World’s Largest Seed Swap

Join a passionate researcher on a seed-centric European trip to what may be the world’s largest seed swap.

Photo by Getty Images/Clement Peiffer

It was a frigid, foggy April morning in the Rhodope Mountains of Greece. Thousands of eager seed savers and gardeners stood awaiting the opening of what’s believed to be the world’s largest seed swap: the Peliti Seed Festival. This seed exchange is an annual event that takes place in the small mountain village of Paranesti, situated in northern Greece near the Bulgarian border. The Peliti team, a group of dedicated seed savers that grow and distribute traditional Greek seeds to the public, considers this generous giveaway a living seed bank. For one weekend each year in late April, Paranesti is swept into a frenzy of gardening enthusiasm as thousands make the journey to receive free seeds from the team of seed savers.

This epic seed swap is just one element in a larger event called The Olympic Seed Festival, which is part celebration and part conference, with the goal of fighting for the future of heirloom seeds in Europe. Each year, activists, farmers, and policymakers converge for a small, private conference to discuss the heirloom seed security. Afterward, the festival culminates into the Peliti Seed Festival, which is open to the public.

Events like this are critically important to the future of heirloom cultivars. Agricultural industrialization during the past century has exerted immense pressure on the regional food systems that once safeguarded these treasures. The festival gives policymakers and activists a chance to work together for seed freedom. The superhero seed savers from the Peliti team have stepped up to save these endangered heirlooms and share them with fellow gardeners.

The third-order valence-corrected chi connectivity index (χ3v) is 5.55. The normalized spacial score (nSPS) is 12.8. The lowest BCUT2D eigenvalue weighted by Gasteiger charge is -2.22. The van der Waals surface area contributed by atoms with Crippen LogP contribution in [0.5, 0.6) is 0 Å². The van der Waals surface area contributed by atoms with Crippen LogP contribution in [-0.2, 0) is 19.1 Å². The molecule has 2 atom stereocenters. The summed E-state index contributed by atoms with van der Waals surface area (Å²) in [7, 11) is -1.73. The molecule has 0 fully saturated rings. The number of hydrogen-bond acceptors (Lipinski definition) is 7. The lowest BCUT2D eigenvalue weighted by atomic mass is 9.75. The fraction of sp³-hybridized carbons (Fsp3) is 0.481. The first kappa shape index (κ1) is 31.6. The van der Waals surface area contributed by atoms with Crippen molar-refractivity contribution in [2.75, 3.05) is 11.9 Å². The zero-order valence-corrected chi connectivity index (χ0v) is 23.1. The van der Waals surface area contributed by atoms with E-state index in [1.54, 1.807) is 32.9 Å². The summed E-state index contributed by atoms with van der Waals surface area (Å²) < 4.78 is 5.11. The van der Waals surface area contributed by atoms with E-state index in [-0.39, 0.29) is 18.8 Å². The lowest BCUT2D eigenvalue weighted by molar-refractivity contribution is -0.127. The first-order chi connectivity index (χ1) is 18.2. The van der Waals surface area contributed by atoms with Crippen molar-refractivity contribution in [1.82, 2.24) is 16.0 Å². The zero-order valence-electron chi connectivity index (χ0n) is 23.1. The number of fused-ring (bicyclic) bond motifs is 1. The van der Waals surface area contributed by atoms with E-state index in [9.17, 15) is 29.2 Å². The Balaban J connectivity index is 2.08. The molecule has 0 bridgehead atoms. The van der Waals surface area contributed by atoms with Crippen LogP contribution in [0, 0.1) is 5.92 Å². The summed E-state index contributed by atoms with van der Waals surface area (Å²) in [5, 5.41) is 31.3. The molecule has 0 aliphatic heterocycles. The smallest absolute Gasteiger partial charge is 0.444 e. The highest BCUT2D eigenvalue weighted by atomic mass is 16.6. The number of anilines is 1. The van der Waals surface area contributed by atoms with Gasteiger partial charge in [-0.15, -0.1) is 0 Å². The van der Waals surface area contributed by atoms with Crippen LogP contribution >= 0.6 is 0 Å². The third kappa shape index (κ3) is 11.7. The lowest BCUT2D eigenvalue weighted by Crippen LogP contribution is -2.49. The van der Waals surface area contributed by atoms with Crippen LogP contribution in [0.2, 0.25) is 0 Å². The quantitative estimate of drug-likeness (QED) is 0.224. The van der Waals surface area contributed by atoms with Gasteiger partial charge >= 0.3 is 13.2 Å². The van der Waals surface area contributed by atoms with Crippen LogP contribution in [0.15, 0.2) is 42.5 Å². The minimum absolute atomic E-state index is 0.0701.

I first learned about the Olympic Seed Festival as a seed researcher for Baker Creek Heirloom Seed Company, when I was tasked to find international seed exchanges in order to connect with a diverse range of seed savers and growers. I decided to partake in the conference as an American heirloom seed delegate, and I also planned to swap seeds at the Peliti festival. Enraptured by the romantic idea of reviving heirlooms in peril, I flew to Europe in 2017 to see this heirloom rescue in person.

On the Road to Peliti

I arrived in Europe in early April, allowing myself two indulgent weeks of heirloom seed sightseeing with my cousin before the big event, which only solidified the importance of heirlooms and enriched the seed festival experience. We began by searching for rare bulbs in the Netherlands; the Technicolor fields of the Bollenstreek didn’t disappoint! We cycled through the famously vibrant patchwork, eventually finding a collector of rare specimens, Eric Breed, who grows and preserves thousands of rare bulbs. He’s traveled extensively in search of the unusual and arcane. His passion for preservation was impressive. Our next stop was Brno, Czech Republic. There, we visited the monastery garden where Gregor Mendel, father of plant breeding and modern genetics, grew his famous peas.

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